Adam Levine turns 34 next month. Yes, it’s already on the Maroon 5 lead singer’s mind.
“I thought about that today, I was like ‘Sh*t, I’m gonna be 34 or 35, how old am I?’” Levine admitted during an interview with “The Ralphie Show.” “Still the right side of 30! Hanging on for another year.”
Almost two years have passed since the debut of NBC’s “The Voice.” With the TV show, Maroon 5’s recent success, and a new fragrance line, Levine is as busy as he’s ever been since the band launched in 2001.
“It’s just one of those things (where) you roll with the punches and kind of go with the flow,” said Levine of how he’s handling his new schedule. “You have to match the energy of the moment.”
That isn’t always easy for the singer.
“It’s not as tough when were on the road, actually,” Levine explained. “Once you’re on the road, you have a singular purpose: you want the show to be really great, and that’s your job. When you get home and you’re not on tour, then all of the other peripheral things start to kind of take over.”
The aforementioned new fragrance line is one of those peripheral things, and Adam has been flying coast-to-coast to promote the new product with Macy’s.
“It’s good to keep people guessing, right?” Levine responded when asked why he decided to launch a line of cologne and perfume. “I think that it hasn’t been done particularly well, so there’s a negative stigma attached to it.”
The singer is quick to point out that on Twitter, he didn’t do anything at first to help said stigma. But Levine then reasoned with a line of thought that Maroon 5 adopted on its last album, Overexposed.
“You can just hate something, which is one way of dealing with it, or you can take an opportunity that falls in to your lap, and use it to make something good,” he said. “I will not sit here and tell you that I don’t love to make money because I do love to make money. However, that’s not the only reason why I’m doing a lot of these things.”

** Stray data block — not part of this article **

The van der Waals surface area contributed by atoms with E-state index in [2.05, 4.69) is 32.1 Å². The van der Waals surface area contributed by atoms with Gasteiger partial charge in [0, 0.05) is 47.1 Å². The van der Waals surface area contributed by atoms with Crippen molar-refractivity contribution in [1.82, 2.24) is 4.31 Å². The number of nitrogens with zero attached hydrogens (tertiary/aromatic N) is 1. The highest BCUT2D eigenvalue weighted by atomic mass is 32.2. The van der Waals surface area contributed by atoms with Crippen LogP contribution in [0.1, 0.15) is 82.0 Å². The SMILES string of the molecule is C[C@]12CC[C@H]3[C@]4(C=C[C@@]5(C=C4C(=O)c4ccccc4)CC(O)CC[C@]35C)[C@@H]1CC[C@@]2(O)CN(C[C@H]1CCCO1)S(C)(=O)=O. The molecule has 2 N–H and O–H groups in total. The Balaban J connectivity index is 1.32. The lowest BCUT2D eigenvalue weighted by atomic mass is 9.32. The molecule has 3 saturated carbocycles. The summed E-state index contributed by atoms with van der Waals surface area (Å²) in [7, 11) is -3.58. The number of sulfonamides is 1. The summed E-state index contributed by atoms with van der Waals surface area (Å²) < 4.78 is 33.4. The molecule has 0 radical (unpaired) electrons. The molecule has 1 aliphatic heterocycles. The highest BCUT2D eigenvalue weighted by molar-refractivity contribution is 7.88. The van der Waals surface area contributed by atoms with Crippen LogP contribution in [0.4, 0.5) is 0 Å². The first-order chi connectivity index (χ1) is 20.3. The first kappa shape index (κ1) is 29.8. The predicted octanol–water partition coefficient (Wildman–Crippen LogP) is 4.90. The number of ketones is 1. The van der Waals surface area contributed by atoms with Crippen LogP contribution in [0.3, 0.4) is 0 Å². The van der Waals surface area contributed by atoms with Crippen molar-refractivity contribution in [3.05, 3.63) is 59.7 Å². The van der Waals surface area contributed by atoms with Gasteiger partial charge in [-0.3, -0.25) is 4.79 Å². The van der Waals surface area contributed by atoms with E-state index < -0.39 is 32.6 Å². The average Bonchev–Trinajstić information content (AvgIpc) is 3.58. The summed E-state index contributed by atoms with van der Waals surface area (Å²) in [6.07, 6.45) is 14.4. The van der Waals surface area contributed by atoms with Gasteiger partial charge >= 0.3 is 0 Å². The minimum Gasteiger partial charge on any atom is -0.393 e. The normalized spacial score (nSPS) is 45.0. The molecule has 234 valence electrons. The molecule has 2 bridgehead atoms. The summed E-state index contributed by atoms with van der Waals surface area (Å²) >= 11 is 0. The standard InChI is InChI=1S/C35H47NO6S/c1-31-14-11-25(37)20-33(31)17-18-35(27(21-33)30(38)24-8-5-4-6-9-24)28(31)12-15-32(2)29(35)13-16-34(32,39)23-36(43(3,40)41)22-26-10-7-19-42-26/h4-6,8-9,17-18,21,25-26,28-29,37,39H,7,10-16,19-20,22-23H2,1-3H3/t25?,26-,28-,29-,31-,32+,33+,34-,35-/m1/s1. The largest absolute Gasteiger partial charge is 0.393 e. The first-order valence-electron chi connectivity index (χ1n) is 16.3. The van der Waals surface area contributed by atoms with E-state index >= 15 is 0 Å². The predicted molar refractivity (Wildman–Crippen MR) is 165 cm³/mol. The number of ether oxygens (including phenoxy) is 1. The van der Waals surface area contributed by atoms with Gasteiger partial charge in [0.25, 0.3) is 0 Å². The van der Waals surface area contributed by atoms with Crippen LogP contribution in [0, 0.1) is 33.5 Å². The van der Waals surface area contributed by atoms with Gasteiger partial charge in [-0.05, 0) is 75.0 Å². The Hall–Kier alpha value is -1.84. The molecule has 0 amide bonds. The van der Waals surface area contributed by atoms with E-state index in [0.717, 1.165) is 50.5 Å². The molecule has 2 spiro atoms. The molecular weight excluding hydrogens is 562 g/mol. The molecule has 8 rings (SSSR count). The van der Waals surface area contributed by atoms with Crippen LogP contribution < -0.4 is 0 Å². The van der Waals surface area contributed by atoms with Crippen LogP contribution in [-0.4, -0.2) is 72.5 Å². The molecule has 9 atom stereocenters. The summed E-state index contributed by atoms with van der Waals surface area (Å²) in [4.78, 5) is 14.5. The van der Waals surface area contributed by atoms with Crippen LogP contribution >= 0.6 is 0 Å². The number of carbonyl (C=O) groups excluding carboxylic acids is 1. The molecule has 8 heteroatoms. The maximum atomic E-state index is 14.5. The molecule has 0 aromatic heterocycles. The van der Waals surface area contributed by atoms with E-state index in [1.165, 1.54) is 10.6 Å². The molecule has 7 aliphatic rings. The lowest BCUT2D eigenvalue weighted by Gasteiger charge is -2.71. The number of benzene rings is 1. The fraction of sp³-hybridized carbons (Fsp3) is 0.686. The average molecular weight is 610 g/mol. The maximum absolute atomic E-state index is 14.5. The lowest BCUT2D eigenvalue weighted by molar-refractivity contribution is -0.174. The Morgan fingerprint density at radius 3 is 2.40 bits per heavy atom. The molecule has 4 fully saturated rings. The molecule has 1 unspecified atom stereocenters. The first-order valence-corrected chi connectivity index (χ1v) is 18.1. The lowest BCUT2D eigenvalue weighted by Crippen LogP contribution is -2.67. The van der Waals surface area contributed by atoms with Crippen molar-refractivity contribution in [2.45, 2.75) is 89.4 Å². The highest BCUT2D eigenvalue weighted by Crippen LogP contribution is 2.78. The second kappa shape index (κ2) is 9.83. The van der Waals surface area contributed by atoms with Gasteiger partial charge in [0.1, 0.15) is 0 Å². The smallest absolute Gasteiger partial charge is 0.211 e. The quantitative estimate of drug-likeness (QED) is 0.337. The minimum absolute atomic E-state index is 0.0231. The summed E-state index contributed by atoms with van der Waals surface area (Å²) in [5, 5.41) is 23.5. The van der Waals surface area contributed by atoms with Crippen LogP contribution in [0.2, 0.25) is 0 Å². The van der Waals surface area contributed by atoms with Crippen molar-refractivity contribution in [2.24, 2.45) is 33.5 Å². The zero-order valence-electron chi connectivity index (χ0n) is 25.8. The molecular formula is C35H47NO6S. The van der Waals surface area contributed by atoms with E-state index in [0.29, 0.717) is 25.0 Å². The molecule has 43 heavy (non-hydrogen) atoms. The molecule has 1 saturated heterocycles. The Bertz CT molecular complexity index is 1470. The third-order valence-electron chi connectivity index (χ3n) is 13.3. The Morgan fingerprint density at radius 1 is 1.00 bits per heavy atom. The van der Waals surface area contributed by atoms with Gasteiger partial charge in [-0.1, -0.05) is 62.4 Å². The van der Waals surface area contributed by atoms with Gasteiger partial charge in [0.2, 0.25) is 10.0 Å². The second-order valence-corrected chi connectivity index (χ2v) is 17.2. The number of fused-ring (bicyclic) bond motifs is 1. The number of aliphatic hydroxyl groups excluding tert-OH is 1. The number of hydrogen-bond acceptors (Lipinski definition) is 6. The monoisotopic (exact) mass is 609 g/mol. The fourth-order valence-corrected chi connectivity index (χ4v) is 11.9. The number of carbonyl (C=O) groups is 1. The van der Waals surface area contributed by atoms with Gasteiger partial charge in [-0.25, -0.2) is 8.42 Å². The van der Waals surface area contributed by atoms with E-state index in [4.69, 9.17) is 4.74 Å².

Neon Trees lead singer Tyler Glenn enjoyed the “Glee” cover of “Everybody Talks,” but it wasn’t his favorite.
“I liked the ‘Animal’ version better,” Glenn admitted in an interview on “The Ralphie Show.” “But its fun… we’re never going to stop someone from covering our music.”
Guitarist Chris Allen disagreed – favoring the latest performance to the previous. Drummer Elaine Bradley is just happy that the band’s music is still featured on the hit TV show.
“We want to be gracious,” she explained. “It’s flattering that they covered it.”
Neon Trees will be able to play its own tracks live for fans next year, when the band supports Maroon 5 on tour.
“Adam (Levine) and (James Valentine) saw us play a couple years ago… one of the Christmas shows, in Buffalo,” recalled Glenn. “Adam made a comment that we really reached for it and we just didn’t like play live and were boring so I think he liked that.”
Owl City will also join the bands for 31 dates. The trek begins in mid-February and runs through early April.